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No Joke: Pinterest Has More Monthly Users Than Twitter

By Christine Williams – Sep 26, 2020 at 11:00AM

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Is this growing social media platform about to take off from the monetization start line?

More than six months into a global pandemic, uncertainty continues to roil the market. Consumers have shifted to digital solutions at an accelerated rate, and social media has become the go-to point of contact for business and news alike.

In this maelstrom, hobby and interest-sharing platform Pinterest (PINS 1.40%) feels like an island of soothing positivity. With more users than ever before and stressed investors searching for a place to park their dollars long term, could this fast-growing platform be the next big winner?

Monthly user counts promise high potential

At the end of the second quarter, Pinterest boasted 416 million monthly active users around the world, rivaling if not exceeding the reach of competing apps such as Snapchat and Twitter. In fact, it may come as a surprise to some that the Pinterest community has been growing its user base more than 25% every quarter for over a year.

Woman browsing a Pinterest board through her tablet

Image source: Pinterest.

The potential inherent in this growing platform is high. Year-over-year revenue growth in the second quarter was just 4%, since ad placement drives much of the top line, but revenue did increase 51% in 2019. As advertisers pared back on their campaigns in the first half of 2020, average revenue per user (ARPU) for Pinterest remained low and actually declined 21% in the latest quarter to $0.70.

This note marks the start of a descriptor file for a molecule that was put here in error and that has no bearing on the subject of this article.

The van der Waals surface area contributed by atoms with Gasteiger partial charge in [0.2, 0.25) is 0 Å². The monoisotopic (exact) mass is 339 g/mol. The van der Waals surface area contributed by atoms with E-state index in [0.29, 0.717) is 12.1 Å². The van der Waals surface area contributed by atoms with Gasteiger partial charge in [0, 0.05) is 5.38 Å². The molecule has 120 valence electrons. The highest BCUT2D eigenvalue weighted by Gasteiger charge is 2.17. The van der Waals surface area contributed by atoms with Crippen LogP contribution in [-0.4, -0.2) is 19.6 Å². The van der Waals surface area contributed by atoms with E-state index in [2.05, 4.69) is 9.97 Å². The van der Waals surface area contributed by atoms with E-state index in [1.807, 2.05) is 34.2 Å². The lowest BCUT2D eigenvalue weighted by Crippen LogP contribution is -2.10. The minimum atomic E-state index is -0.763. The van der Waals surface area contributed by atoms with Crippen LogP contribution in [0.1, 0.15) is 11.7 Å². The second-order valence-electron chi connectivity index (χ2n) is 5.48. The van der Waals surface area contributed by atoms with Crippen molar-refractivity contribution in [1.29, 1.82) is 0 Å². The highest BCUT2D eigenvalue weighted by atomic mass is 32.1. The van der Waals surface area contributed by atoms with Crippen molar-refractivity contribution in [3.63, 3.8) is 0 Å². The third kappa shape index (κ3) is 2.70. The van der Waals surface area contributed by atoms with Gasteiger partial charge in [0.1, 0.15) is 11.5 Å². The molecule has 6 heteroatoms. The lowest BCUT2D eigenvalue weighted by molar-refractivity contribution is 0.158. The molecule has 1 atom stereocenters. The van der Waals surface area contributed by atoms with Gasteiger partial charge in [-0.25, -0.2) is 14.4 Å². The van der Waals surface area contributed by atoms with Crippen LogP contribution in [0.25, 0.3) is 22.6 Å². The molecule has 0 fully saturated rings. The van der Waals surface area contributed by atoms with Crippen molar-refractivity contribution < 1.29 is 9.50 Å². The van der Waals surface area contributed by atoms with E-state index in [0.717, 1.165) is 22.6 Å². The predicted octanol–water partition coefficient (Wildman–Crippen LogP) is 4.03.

Does this mean Pinterest might suffer the same fate as Twitter with a substantial user base but one where the company struggles to monetize the engagement on its platform?

Monetization efforts roll forward

Contrary to the second quarter's slowing revenue growth, Pinterest is actually on the cusp of real progress toward profitability. Total revenue had been leaping upward pre-pandemic, and monthly active users are rapidly expanding the company's pool for monetization. In May, Pinterest also announced a new partnership with Shopify, pivoting toward social commerce by making pins clickable for easy purchase. 

Although ads bring in nearly all of the company's income at the moment, increasing its efforts to monetize via social commerce is the right move. Consumer adoption of digital shopping has surged during the pandemic, and a stunning 90% of Pinterest users who pin weekly end up making a purchase decision based on their browsing. Given that sales from products sold through social platforms are expected to reach $23.3 billion by the end of 2020, Pinterest now has significant monetization potential based on this move alone.

If social e-commerce penetration among the company's user base continues to expand, that would result in millions of purchases funneling partner commissions into the company's pockets. And the overall market potential for Pinterest is staggering -- a successful push here could go a long way toward increasing the company's ARPU, which lags that of its peers, helping to push this tech stock into profitable territory.

Granted, Pinterest posted incredibly high net losses in 2019 on the back of sky-high research and development expenses, and the second quarter adjusted EBITDA loss margin also worsened from 10% to 12% of revenue. Management seems to understand that rapid monetization is key to its momentum and long-term future.

CFO Todd Morgenfield likened the interesting-sharing platform to a digital version of browsing in physical shops. In the first half of 2020, the number of Pinterest users who came to the platform with commercial intent grew by 50%, and product-only searches through the platform grew eight-fold. On the inventory side, the company enjoyed a 350% sequential growth in shoppable content in the second quarter of 2020, largely driven by the Shopify integration that premiered in May.

All told, Pinterest's efforts to capture part of the social commerce market are lining up and pointing to future gains -- if users can be funneled into the growing shopping experience on its platform. The monetization efforts are still in their early stages, however, and only time will tell if the company is able to fully take advantage of its large active user base.

Christine Williams has no position in any of the stocks mentioned. The Motley Fool owns shares of and recommends Pinterest, Shopify, and Twitter. The Motley Fool has a disclosure policy.

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